Parents usually teach their children how to cross the street safely, by looking both ways for cars. But do they also teach them to put away their cell phones?
The city of Honolulu, Hawaii wants everyone to learn that lesson.
Texting while crossing the street will soon be banned in the city. Beginning on October 24, you could be fined from $15 to $99 if you step into a Honolulu street while looking at your phone. Honolulu is the first major U.S. city to ban what is called "distracted walking." It recently passed a law in a seven to two vote. The law says: "No pedestrian shall cross a street or highway while viewing a mobile electronic device." In other words, do not look at a screen when you cross the street or you could be fined.
The law’s creators hope it will lower the number of people hit and killed by cars in the city. Mayor Kirk Caldwell told Reuters news agency, "We hold the unfortunate distinction of being a major city with more pedestrians being hit in crosswalks, particularly our seniors, than almost any other city in the country."
The law includes all electronic devices with screens: cell phones, tablets, gaming devices, digital cameras and laptop computers. The law does permit an exception. Pedestrians may use such devices in the street to call emergency services and rescue workers, such as firefighters and police officers.
Pedestrian deaths have been increasing as the use of cell phones rises. The Governors Highway Safety Association, or GHSA, says pedestrian deaths in the United States increased 25 percent between 2010 and 2015. That trend continued in 2016 with the number of pedestrian deaths rising to almost 6000, 11% higher than in 2015.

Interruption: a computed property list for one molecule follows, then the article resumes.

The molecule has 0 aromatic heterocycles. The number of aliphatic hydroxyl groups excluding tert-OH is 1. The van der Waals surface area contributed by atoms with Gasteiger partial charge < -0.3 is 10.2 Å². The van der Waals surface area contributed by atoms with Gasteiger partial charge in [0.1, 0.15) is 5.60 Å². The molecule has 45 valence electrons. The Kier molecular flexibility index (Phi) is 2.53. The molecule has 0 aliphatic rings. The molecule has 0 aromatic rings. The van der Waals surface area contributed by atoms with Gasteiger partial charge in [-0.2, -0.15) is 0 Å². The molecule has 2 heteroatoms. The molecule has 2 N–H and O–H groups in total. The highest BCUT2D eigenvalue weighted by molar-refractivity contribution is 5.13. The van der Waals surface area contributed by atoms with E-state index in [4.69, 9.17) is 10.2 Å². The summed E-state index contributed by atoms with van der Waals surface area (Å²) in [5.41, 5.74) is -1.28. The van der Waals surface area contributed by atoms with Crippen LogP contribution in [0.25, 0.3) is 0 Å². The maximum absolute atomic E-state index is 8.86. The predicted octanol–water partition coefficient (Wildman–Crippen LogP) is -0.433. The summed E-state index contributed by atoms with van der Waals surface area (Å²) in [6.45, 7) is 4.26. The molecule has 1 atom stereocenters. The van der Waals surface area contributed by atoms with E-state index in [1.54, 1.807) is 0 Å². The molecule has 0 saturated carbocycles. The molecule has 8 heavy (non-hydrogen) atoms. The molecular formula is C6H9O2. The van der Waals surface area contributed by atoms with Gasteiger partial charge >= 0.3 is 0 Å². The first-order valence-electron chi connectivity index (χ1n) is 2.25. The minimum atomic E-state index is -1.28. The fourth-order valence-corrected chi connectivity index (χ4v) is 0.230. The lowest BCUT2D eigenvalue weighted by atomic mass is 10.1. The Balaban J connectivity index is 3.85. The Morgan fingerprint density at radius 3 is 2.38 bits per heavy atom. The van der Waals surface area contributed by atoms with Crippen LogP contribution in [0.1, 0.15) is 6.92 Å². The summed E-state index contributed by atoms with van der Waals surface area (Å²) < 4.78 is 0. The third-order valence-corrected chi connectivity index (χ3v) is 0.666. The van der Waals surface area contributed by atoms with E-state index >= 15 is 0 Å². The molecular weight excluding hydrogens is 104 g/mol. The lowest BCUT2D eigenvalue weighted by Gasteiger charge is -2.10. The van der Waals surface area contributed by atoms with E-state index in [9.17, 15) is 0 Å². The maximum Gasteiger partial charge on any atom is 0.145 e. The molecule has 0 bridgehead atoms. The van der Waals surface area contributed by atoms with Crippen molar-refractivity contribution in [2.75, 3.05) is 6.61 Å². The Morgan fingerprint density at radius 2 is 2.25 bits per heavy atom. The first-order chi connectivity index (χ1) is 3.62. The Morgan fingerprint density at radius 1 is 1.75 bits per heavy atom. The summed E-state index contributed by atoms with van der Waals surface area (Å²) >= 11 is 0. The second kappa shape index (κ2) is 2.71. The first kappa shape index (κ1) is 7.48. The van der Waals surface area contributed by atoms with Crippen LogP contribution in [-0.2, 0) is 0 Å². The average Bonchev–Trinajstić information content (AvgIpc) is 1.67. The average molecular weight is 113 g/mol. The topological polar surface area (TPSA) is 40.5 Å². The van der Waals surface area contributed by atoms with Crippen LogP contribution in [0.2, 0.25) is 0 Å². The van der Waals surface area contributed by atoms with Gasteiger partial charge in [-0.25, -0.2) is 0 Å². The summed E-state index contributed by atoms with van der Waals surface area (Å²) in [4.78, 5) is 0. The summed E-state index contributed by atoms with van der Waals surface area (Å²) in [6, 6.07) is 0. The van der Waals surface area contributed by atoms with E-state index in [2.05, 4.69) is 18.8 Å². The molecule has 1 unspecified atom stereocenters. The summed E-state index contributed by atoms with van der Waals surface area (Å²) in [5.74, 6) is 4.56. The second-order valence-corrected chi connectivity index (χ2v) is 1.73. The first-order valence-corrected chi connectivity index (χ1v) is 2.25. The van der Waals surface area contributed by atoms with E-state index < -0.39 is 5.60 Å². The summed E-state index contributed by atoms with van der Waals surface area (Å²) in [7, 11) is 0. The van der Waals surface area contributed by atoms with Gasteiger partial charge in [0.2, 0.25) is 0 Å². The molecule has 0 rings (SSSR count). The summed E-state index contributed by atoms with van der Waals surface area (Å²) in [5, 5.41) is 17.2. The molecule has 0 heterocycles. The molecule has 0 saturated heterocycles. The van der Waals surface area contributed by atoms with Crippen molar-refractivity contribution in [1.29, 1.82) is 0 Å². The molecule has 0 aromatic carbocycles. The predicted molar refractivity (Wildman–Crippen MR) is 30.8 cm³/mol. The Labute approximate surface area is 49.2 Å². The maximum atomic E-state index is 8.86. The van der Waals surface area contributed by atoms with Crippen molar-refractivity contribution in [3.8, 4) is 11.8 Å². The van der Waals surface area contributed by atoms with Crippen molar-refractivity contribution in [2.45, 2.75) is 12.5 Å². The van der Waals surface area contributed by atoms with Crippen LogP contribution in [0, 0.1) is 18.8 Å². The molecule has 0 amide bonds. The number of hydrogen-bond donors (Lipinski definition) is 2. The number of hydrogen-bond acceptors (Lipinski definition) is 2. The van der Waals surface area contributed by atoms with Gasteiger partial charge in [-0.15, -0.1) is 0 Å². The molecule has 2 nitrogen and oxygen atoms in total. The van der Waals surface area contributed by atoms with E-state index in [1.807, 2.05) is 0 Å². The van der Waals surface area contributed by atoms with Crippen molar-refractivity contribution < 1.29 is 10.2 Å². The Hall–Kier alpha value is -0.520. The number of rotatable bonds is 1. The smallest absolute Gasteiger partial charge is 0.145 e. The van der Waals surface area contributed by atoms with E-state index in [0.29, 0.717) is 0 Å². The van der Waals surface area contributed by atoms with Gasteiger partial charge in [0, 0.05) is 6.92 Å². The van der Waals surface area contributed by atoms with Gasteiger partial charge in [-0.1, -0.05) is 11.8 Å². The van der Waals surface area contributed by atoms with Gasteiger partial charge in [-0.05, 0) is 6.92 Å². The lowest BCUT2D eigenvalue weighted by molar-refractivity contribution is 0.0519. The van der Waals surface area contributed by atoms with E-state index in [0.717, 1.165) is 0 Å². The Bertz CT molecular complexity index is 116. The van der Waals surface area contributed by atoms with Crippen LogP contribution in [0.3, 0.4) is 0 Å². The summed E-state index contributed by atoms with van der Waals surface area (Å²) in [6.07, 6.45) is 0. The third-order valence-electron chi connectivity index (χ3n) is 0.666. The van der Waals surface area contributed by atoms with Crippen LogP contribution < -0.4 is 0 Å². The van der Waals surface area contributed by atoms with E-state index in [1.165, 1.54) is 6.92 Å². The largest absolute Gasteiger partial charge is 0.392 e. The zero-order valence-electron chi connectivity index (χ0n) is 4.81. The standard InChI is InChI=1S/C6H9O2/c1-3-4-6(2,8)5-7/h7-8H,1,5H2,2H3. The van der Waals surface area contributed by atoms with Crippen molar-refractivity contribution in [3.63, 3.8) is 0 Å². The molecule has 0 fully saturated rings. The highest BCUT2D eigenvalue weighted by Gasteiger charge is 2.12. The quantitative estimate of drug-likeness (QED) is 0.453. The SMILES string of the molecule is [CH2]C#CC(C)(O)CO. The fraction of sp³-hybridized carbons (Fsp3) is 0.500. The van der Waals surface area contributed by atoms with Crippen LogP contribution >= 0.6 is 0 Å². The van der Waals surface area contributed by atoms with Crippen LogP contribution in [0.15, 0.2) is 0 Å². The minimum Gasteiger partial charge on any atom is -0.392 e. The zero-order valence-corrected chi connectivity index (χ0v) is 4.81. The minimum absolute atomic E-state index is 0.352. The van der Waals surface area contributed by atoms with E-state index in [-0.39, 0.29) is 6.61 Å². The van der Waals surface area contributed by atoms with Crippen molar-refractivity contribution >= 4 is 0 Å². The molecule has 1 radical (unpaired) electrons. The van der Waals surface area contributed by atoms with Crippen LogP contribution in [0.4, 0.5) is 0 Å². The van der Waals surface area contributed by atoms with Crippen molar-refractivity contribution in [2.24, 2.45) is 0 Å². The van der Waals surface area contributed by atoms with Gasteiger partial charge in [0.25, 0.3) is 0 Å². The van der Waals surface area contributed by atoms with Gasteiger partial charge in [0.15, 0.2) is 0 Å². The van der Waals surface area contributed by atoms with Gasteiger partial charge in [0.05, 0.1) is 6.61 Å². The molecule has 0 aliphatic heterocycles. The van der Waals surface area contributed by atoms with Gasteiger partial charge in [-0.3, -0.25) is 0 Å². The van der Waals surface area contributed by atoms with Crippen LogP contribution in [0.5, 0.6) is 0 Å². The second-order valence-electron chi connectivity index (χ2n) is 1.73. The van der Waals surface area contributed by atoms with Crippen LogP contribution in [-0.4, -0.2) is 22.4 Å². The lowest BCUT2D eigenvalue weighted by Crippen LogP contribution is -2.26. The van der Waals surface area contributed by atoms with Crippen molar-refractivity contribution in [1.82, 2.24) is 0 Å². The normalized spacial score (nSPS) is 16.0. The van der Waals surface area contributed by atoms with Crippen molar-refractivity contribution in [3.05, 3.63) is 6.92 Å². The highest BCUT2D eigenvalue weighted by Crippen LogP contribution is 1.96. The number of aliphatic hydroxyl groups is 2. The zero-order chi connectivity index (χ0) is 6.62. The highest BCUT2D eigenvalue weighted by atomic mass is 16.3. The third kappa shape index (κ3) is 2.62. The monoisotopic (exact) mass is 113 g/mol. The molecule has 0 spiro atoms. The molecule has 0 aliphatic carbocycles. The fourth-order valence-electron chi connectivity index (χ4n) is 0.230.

Other U.S. cities may follow Honolulu. The state of Washington was the first to outlaw distracted driving back in 2007. Now, 46 other states as well as D.C., Puerto Rico, Guam and the U.S. Virgin Islands, have laws against texting while driving reports the GHSA.
If you still want to text while walking, you could avoid being fined in Honolulu (and be safer, in general) by using a voice-controlled digital assistant such as Siri or Google Assistant. Or you could just wait until you are again, safely, off the street.
I'm Caty Weaver.
Do you think a law banning distracted walking is a good idea? Vote in the poll:
Carolyn Nicander Mohr wrote this report for VOA Learning English. Caty Weaver was the editor.
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Words in This Story
distracted - adj. unable to think about or pay attention to something : unable to concentrate
pedestrian - n. a person who is walking in a city, along a road, etc.
distinction - n. the quality that makes a person or thing special or different
senior - n. a person who is older than another person
trend - n. a general direction of change
digital assistant - n. an application program that can understand natural language and complete electronic tasks for the user